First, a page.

Terrorism.  It is curious that the victims of atrocities are by and large allowed their identities but the perpetrator is often stripped of his beliefs.  The president suggests that we must disassociate ISIS from Islam and so avoids labeling such crimes as Muslim terror.  I understand his strategy.  Such ideologies and the terrorism they spawn are perversions of Islam.  Denying the murderer the faith he claims as his own, however distorted it may be, does not serve to address our contemporary struggle.  The Muslim world needs to address this cancer.  Still if you were to listen to conservative commentators you would think this is the massacre’s root cause.  Open your ears.  American Muslims and their organizations have raised their voices against this atrocity and have spoken out against terrorism.

This event has only increased my resolve to do more, to learn more about others and in particular about my Muslim compatriots.  I remain committed to doing everything in my power to continue my discussions and dialogue.  I will not be deterred.  I continue to believe that Islam is a noble religion.  And I will stand shoulder to shoulder against those who would hijack it—or those seeking to defame it.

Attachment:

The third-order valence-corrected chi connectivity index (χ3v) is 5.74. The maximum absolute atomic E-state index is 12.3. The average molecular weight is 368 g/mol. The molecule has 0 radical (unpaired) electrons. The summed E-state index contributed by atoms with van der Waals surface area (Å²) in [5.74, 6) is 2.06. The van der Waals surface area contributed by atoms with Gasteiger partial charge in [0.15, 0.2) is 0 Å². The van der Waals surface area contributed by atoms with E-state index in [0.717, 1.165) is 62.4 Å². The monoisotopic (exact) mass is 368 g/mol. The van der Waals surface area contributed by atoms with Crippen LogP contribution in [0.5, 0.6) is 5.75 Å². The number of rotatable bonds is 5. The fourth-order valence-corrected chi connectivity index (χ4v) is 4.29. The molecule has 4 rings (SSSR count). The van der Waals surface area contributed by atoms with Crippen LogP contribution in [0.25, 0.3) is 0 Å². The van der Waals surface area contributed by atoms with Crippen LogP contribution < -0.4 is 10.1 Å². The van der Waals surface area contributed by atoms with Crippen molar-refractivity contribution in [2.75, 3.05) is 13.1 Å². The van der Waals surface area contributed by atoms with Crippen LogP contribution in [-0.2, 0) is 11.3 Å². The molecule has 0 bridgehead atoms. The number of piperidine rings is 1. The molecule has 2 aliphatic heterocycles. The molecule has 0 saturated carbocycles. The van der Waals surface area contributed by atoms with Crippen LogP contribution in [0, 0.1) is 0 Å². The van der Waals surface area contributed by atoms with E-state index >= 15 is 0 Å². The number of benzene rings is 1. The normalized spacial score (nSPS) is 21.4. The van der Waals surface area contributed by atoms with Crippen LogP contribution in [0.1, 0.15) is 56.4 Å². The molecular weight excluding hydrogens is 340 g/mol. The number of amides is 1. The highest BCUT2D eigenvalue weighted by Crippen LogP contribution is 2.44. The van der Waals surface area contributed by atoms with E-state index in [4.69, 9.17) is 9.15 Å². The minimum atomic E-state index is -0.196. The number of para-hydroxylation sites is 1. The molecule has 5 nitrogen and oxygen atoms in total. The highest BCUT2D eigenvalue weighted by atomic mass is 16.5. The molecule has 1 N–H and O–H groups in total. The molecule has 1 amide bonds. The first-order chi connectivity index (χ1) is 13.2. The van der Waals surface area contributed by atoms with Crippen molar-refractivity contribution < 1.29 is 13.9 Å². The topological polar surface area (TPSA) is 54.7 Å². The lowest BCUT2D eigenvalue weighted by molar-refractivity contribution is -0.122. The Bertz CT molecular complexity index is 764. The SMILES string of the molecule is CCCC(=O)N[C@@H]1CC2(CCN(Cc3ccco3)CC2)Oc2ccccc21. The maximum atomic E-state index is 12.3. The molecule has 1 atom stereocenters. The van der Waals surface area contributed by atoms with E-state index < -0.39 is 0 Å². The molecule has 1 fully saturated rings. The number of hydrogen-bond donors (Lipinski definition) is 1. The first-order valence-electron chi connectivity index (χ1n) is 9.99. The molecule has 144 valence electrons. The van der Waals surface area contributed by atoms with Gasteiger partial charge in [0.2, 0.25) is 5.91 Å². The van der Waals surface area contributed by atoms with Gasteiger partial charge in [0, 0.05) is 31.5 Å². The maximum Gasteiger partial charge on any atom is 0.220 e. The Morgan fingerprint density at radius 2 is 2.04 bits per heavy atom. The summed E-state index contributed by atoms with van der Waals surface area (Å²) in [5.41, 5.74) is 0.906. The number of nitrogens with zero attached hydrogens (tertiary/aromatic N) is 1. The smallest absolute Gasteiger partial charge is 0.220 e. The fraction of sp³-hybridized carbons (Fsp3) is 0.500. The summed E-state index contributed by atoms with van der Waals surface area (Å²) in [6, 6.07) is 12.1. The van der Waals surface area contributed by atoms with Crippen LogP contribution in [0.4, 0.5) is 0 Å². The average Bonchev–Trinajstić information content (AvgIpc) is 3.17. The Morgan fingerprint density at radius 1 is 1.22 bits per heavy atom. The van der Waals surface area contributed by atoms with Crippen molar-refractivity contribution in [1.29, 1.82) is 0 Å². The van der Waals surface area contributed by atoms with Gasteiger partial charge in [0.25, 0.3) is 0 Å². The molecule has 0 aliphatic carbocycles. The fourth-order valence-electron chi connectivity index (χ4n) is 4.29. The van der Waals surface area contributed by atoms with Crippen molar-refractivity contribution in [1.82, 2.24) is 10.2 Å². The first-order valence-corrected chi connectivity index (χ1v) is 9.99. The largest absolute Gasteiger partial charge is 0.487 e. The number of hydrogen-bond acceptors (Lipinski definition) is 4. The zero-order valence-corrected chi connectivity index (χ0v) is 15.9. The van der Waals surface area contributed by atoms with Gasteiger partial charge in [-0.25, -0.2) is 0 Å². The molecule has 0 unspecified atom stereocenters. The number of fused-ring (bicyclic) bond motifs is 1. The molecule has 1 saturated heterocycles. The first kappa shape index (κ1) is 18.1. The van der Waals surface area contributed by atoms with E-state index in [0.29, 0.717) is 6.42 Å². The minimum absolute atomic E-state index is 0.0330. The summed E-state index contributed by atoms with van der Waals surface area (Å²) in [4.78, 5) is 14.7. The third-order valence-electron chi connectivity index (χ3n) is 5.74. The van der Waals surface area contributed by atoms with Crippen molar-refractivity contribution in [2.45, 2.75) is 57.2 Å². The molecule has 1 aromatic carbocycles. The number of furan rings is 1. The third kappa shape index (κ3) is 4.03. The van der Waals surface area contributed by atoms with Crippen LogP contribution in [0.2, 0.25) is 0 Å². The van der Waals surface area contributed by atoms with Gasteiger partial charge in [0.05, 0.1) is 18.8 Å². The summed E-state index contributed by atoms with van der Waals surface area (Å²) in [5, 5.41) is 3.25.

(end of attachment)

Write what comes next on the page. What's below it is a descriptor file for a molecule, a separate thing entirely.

Donald Trump’s defamatory comments against Muslims, his vitriol leveled against Islam are the wrong responses.  His calls to ban immigrants from particular ethnic groups, most especially Muslims, are to my mind, un-American.  Let us not forget that it was Latin night at the Pulse nightclub.  We are a nation of immigrants.  My grandparents sought refuge here.  They were welcomed here.  They raised families here.  They embraced democracy.  They learned the value of pluralism. I am going to live up to the values that gave my family an American life. I am going to do everything in my power to help amplify the voices of Muslims who share these American values of tolerance and pluralism.  I am certain that there are many such Muslims.